“Follow Me, Comrades in Flight, into the Depths!”: Body-Related Performance Art in Second Life

“Follow Me, Comrades in Flight, into the Depths!”: Body-Related Performance Art in Second Life

Maja Murnik (Independent Scholar, Slovenia)
Copyright: © 2015 |Pages: 16
DOI: 10.4018/978-1-4666-8384-6.ch010


The chapter discusses the changes the body has been subjected to in the 21st century and especially when it enters the digital worlds. The starting point for the reflection of the body today is its floating position in contemporary mixed and augmented reality. By deploying the notions of ‘body image' and ‘body schema,' elaborated by French phenomenologist M. Merleau-Ponty, various features of digital embodiment are discussed. After discussing several forms of the techno-modelled body (also mentioning the issue of life addressed in it), the chapter turns to the examples of body-related performance art in the virtual world of Second Life that explicitly raise questions about the body in the digital world, and within Second Life in particular (the examples discussed are: Synthetic Performances and I know that it's all a state of mind by 0100101110101101.ORG, Come to Heaven by Gazira Babeli and ZeroG SkyDancers by DanCoyote, etc.).
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In 1977 the space probe Voyager 1 was launched into space and a decade later flew past the most distant planets in our solar system. In August 2012, Voyager 1 entered the interstellar space, the region between stars, filled with material ejected by the death of nearby stars millions of years ago. Being currently (in November 2014 when this chapter was finished) more than 130 AU (astronomical units, i.e. the distance between the Sun and the Earth) away, it is the farthest human-made object from Earth. It is still sending scientific information about its surroundings through the Deep Space Network, or DSN.1 After exploring the giant planets of our outer solar system, their moons, and magnetic fields, the mission was extended into the outermost edge of the Sun’s domain and beyond (Jet Propulsion Laboratory, 2014). Anyway, Voyager is slowly approaching one of its ends: in 2025–2030 it is expected that the space probe will no longer be able to power the instruments. But this does not mean that Voyager will disappear; it will wander further into the Milky Way, nobody knows for how long. For our understanding of time, it will travel forever. Being turned into a kind of “space debris,” into a worn-out material, it will travel further, carrying aboard the message about the Earth and human civilization. In about 40,000 years, Voyager 1 will probably drift within the next star, i.e. AC+79 3888.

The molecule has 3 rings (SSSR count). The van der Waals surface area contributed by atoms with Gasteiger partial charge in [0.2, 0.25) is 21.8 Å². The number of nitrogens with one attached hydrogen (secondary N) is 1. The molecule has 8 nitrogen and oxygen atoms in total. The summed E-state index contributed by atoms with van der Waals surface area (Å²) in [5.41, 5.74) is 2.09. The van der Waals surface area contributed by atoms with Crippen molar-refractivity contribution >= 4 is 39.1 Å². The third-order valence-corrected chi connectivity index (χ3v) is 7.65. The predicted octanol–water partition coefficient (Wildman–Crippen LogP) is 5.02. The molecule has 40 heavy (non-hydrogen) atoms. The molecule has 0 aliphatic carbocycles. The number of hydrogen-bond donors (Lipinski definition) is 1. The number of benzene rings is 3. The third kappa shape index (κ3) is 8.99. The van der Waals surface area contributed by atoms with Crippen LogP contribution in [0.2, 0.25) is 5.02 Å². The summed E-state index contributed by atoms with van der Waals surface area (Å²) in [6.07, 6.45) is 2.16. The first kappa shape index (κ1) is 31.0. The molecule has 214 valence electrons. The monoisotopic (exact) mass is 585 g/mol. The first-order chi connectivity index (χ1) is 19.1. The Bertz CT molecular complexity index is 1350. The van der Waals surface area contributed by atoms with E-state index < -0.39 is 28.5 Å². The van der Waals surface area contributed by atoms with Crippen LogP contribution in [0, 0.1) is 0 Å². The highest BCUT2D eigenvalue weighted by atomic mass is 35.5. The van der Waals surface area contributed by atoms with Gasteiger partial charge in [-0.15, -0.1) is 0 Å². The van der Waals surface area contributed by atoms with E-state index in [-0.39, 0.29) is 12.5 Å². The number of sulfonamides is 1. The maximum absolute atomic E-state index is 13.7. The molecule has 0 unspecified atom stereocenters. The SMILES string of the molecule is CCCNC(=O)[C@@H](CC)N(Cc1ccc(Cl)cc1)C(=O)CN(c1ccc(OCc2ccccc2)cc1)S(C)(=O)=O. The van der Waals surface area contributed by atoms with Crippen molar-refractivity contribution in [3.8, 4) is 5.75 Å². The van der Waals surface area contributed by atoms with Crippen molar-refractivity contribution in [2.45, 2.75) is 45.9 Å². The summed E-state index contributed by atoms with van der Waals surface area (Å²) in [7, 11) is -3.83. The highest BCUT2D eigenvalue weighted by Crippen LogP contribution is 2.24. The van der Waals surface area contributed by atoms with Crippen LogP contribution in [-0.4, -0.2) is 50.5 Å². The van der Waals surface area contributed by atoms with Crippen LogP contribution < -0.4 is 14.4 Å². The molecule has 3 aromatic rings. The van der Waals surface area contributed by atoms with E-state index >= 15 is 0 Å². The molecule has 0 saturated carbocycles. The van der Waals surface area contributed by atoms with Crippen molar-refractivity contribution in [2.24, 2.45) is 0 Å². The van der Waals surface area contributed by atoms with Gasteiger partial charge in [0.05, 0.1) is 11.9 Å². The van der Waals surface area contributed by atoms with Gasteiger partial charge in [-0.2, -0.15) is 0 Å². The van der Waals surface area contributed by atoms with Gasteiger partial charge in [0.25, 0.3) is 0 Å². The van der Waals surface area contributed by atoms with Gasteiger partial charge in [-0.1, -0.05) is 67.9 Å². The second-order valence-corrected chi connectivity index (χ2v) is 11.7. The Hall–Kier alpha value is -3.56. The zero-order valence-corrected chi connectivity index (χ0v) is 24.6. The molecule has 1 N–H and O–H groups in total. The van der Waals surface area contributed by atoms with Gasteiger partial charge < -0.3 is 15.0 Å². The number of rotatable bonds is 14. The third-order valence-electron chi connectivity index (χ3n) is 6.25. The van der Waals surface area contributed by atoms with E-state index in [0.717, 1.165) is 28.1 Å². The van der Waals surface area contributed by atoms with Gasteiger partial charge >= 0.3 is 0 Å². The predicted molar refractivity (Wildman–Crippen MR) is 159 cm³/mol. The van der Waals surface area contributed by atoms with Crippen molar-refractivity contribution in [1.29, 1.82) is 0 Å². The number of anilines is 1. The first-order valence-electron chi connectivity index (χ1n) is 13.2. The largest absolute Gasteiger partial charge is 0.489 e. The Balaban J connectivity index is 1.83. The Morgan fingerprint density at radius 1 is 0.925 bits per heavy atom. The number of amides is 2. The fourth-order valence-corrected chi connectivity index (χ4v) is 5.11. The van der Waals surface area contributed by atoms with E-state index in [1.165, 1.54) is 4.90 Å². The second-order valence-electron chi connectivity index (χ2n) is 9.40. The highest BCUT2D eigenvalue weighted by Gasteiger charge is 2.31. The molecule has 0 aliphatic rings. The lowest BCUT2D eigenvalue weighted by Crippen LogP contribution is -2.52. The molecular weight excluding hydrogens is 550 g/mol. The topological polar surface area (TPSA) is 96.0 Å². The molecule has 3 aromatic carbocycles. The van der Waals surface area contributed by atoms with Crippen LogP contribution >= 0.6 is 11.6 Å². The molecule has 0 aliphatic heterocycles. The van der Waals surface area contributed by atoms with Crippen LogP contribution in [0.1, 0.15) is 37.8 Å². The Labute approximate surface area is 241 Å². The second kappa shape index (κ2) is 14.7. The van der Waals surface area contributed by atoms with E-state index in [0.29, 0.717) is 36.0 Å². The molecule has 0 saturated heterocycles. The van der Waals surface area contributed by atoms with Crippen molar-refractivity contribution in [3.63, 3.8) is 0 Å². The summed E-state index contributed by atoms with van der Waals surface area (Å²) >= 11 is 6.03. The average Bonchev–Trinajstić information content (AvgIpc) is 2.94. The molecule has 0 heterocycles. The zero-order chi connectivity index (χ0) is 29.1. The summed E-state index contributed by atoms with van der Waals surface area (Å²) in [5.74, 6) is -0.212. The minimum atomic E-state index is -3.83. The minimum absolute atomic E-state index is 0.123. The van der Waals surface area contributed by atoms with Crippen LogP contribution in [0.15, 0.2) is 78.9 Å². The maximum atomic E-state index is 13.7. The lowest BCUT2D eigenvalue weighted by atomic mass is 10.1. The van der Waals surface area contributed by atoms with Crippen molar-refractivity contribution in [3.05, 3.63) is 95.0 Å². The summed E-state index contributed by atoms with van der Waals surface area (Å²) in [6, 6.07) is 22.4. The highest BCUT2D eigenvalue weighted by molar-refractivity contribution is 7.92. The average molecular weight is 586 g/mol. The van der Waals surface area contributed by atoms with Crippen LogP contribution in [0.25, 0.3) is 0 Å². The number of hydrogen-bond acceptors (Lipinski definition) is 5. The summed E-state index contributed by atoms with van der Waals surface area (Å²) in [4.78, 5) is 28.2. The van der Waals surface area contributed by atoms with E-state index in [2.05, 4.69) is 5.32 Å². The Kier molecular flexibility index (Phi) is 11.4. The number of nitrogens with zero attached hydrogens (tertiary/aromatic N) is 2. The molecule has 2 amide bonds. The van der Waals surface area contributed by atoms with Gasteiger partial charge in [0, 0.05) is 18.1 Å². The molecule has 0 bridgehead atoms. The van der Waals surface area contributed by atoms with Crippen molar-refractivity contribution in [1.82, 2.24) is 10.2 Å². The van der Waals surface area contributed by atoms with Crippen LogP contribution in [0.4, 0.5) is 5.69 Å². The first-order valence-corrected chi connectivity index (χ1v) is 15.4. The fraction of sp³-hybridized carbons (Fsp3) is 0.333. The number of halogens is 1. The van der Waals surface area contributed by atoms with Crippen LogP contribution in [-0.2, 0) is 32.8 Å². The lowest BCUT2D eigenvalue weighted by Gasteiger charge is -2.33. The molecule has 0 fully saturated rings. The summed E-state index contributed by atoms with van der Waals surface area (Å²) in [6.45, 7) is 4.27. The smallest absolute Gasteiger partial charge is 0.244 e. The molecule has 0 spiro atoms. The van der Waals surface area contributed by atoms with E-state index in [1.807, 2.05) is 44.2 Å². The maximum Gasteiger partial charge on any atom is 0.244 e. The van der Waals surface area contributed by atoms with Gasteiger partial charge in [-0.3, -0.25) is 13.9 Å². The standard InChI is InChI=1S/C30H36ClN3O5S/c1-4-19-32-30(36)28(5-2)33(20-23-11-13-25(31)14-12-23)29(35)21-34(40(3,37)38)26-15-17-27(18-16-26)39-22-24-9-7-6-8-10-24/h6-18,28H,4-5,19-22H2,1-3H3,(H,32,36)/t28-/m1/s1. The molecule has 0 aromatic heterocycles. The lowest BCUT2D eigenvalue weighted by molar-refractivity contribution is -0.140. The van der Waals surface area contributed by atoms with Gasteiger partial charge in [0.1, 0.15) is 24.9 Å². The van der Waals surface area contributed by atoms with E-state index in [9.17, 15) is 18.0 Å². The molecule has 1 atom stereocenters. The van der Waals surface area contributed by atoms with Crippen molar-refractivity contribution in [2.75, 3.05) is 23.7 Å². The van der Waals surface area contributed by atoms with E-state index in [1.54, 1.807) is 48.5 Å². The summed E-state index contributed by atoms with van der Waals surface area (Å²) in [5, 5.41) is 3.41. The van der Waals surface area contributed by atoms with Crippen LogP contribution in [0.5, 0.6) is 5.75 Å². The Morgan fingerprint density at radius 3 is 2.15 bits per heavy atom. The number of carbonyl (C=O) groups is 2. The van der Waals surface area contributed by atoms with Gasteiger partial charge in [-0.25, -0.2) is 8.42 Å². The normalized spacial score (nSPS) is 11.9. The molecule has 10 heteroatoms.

It maybe sounds quite odd that I have started the chapter about performance art in Second Life with the description of a space probe, lost somewhere in the outer space. However, I believe both spaces, the outer space as well as the virtual one of Second Life, share certain similarities. It’s not just the fact that both spaces are hard to imagine and conceive within the confines of our fundamentally terrestrial thinking. In a certain sense, they are both abstract and infinite for our perception. They cannot be sensed and experienced directly by our senses and bodies, on the contrary, the experience of them is bound to be mediated. Though, this does not mean that we cannot reach into them by our physicality; we can make this, but our embodied presence in these places is quite different than here.

Broadly speaking, we approach and explore these spaces by a kind of probe that becomes the area of sensitivity, thus extending our human perception. When, for example, the space probe is travelling through the outer space, it can do this because it has been turned into a body equipped with sensors, helping it to sense, move, and navigate through the space. Although an artificial body, or a technological body, it has kept certain features human bodies possess. Even if we lose the direct grip or control of it, it does not cease to be the (extended) part of us, of our human bodies. It is still the probe in the literal sense – an exploratory device, designed to investigate and obtain information on a remote and unknown region. Besides, it is the probe in its symbolic meaning – created to delve and explore the new, secret, unknown territories, either physical spaces or virtual, imaginary ones, being an extension of humanity in general.

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